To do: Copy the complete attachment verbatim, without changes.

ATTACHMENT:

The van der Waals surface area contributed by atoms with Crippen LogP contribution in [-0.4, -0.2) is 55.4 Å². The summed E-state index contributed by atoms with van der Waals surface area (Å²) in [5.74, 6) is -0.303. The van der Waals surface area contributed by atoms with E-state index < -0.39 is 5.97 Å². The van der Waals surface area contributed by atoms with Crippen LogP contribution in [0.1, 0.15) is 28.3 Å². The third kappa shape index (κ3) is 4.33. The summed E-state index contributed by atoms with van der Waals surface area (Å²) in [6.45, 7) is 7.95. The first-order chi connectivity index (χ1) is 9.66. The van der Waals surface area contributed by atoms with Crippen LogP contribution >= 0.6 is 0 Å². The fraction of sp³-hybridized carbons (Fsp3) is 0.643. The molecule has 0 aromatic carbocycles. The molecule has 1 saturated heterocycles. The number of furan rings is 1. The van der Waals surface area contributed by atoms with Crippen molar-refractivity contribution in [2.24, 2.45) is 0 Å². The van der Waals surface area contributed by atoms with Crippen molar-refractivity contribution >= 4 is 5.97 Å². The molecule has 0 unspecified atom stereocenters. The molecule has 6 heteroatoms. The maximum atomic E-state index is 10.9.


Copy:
The van der Waals surface area contributed by atoms with Crippen LogP contribution in [-0.4, -0.2) is 55.4 Å². The summed E-state index contributed by atoms with van der Waals surface area (Å²) in [5.74, 6) is -0.303. The van der Waals surface area contributed by atoms with E-state index < -0.39 is 5.97 Å². The van der Waals surface area contributed by atoms with Crippen LogP contribution in [0.1, 0.15) is 28.3 Å². The third kappa shape index (κ3) is 4.33. The summed E-state index contributed by atoms with van der Waals surface area (Å²) in [6.45, 7) is 7.95. The first-order chi connectivity index (χ1) is 9.66. The van der Waals surface area contributed by atoms with Crippen LogP contribution >= 0.6 is 0 Å². The fraction of sp³-hybridized carbons (Fsp3) is 0.643. The molecule has 0 aromatic carbocycles. The molecule has 1 saturated heterocycles. The number of furan rings is 1. The van der Waals surface area contributed by atoms with Crippen molar-refractivity contribution in [2.24, 2.45) is 0 Å². The van der Waals surface area contributed by atoms with Crippen molar-refractivity contribution >= 4 is 5.97 Å². The molecule has 0 unspecified atom stereocenters. The molecule has 6 heteroatoms. The maximum atomic E-state index is 10.9.